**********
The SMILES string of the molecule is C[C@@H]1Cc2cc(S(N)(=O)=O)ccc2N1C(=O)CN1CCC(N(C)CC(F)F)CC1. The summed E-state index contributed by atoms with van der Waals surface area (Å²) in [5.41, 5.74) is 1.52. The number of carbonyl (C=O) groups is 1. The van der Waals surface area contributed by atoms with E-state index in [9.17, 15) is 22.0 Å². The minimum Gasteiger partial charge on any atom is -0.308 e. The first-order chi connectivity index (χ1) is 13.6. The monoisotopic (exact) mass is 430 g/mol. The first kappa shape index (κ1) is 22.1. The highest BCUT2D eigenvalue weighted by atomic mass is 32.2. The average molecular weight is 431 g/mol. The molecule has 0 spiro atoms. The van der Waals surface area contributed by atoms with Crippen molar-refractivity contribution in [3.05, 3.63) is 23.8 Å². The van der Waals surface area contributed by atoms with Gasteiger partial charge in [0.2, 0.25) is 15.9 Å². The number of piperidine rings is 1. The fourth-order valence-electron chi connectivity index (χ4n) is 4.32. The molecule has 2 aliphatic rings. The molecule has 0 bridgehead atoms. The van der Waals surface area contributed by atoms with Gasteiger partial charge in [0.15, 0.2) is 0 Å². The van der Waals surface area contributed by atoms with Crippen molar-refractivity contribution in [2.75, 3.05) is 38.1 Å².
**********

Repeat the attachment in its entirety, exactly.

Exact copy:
The SMILES string of the molecule is C[C@@H]1Cc2cc(S(N)(=O)=O)ccc2N1C(=O)CN1CCC(N(C)CC(F)F)CC1. The summed E-state index contributed by atoms with van der Waals surface area (Å²) in [5.41, 5.74) is 1.52. The number of carbonyl (C=O) groups is 1. The van der Waals surface area contributed by atoms with E-state index in [9.17, 15) is 22.0 Å². The minimum Gasteiger partial charge on any atom is -0.308 e. The first-order chi connectivity index (χ1) is 13.6. The monoisotopic (exact) mass is 430 g/mol. The first kappa shape index (κ1) is 22.1. The highest BCUT2D eigenvalue weighted by atomic mass is 32.2. The average molecular weight is 431 g/mol. The molecule has 0 spiro atoms. The van der Waals surface area contributed by atoms with Crippen molar-refractivity contribution in [3.05, 3.63) is 23.8 Å². The van der Waals surface area contributed by atoms with Gasteiger partial charge in [0.2, 0.25) is 15.9 Å². The number of piperidine rings is 1. The fourth-order valence-electron chi connectivity index (χ4n) is 4.32. The molecule has 2 aliphatic rings. The molecule has 0 bridgehead atoms. The van der Waals surface area contributed by atoms with Gasteiger partial charge in [0.15, 0.2) is 0 Å². The van der Waals surface area contributed by atoms with Crippen molar-refractivity contribution in [2.75, 3.05) is 38.1 Å².